Presentation Title

Sequencing and Hybrid Assembly of Antibiotic Resistant Bacteria from an Undergraduate Microbiology Course

Faculty Mentor

Paul Orwin

Start Date

23-11-2019 8:00 AM

End Date

23-11-2019 8:45 AM

Location

71

Session

poster 1

Type of Presentation

Poster

Subject Area

biological_agricultural_sciences

Abstract

Here we present the fully assembled genomes of three bacterial isolates using a hybrid assembly approach. Students in an upper division medical microbiology course isolated antibiotic resistant organisms from various environmental sources. Three isolates were identified as being from the genera Aeromonas, Comamonas, and Acinetobacter and were chosen for further investigation. All three of these genera are gram-negative proteobacteria known to include pathogenic species. The three microorganisms were isolated and confirmed to have resistance to several antibiotics. An internal region of the 16s rRNA gene was amplified by Polymerase Chain Reaction and sequenced using traditional Sanger sequencing. High concentration and high molecular weight preparations of genomic DNA were created using a modified alkaline lysis protocol. These preparations were sequenced using the MinION system (Oxford Nanopore). Additional genomic DNA was prepared using the Wizard Genomic DNA Preparation Kit (Promega), and short read sequencing was performed using the iSEQ 100 system (Illumina). The Illumina iSeq yielded accurate but short DNA sequences and the Oxford Nanopore MinION yielded long but error prone DNA sequences. We used various tools on Galaxy (usegalaxy.org), an open source web-based bioinformatic database, to trim and check the quality of the DNA sequences. To assemble the genomes, we used Unicycler. Unicycler is a tool found on Galaxy that combines data from the two sequencing technologies we used in this research to create a hybrid assembly. The genomes were compared to already assembled genomes of our three genera to confirm whether or not our species have been identified previously. Antibiotic resistance was already observed so we annotated the genomes using Prokka to search for antibiotic resistance and other virulence genes, as well as the presence of mobile elements to facilitate transfer of these genes.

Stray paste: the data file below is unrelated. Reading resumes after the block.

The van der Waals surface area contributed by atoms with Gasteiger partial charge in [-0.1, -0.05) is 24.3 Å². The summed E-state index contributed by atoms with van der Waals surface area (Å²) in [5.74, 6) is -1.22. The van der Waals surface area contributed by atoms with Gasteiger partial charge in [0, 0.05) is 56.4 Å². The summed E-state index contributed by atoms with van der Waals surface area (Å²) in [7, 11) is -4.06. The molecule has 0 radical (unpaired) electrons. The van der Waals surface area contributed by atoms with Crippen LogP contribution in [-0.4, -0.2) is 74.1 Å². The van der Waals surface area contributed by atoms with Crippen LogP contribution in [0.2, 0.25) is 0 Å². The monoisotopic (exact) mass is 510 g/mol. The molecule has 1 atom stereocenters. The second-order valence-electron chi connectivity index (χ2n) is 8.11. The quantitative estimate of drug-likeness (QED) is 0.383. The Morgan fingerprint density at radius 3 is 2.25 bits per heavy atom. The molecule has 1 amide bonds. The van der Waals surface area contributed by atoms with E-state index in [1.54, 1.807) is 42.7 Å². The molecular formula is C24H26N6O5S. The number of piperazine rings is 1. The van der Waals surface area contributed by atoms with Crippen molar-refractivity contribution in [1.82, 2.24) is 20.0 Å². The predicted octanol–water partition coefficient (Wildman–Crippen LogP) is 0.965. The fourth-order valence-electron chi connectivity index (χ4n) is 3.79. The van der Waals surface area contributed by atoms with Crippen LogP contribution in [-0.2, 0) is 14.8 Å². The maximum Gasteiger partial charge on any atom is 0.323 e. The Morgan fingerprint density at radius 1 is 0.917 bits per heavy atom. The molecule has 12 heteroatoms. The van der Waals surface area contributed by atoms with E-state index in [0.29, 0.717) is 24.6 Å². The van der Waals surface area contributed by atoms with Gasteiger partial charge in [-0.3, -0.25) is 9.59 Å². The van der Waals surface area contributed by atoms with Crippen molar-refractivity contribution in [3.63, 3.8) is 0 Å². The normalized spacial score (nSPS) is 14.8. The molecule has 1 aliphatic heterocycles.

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Nov 23rd, 8:00 AM Nov 23rd, 8:45 AM

Sequencing and Hybrid Assembly of Antibiotic Resistant Bacteria from an Undergraduate Microbiology Course

71

Here we present the fully assembled genomes of three bacterial isolates using a hybrid assembly approach. Students in an upper division medical microbiology course isolated antibiotic resistant organisms from various environmental sources. Three isolates were identified as being from the genera Aeromonas, Comamonas, and Acinetobacter and were chosen for further investigation. All three of these genera are gram-negative proteobacteria known to include pathogenic species. The three microorganisms were isolated and confirmed to have resistance to several antibiotics. An internal region of the 16s rRNA gene was amplified by Polymerase Chain Reaction and sequenced using traditional Sanger sequencing. High concentration and high molecular weight preparations of genomic DNA were created using a modified alkaline lysis protocol. These preparations were sequenced using the MinION system (Oxford Nanopore). Additional genomic DNA was prepared using the Wizard Genomic DNA Preparation Kit (Promega), and short read sequencing was performed using the iSEQ 100 system (Illumina). The Illumina iSeq yielded accurate but short DNA sequences and the Oxford Nanopore MinION yielded long but error prone DNA sequences. We used various tools on Galaxy (usegalaxy.org), an open source web-based bioinformatic database, to trim and check the quality of the DNA sequences. To assemble the genomes, we used Unicycler. Unicycler is a tool found on Galaxy that combines data from the two sequencing technologies we used in this research to create a hybrid assembly. The genomes were compared to already assembled genomes of our three genera to confirm whether or not our species have been identified previously. Antibiotic resistance was already observed so we annotated the genomes using Prokka to search for antibiotic resistance and other virulence genes, as well as the presence of mobile elements to facilitate transfer of these genes.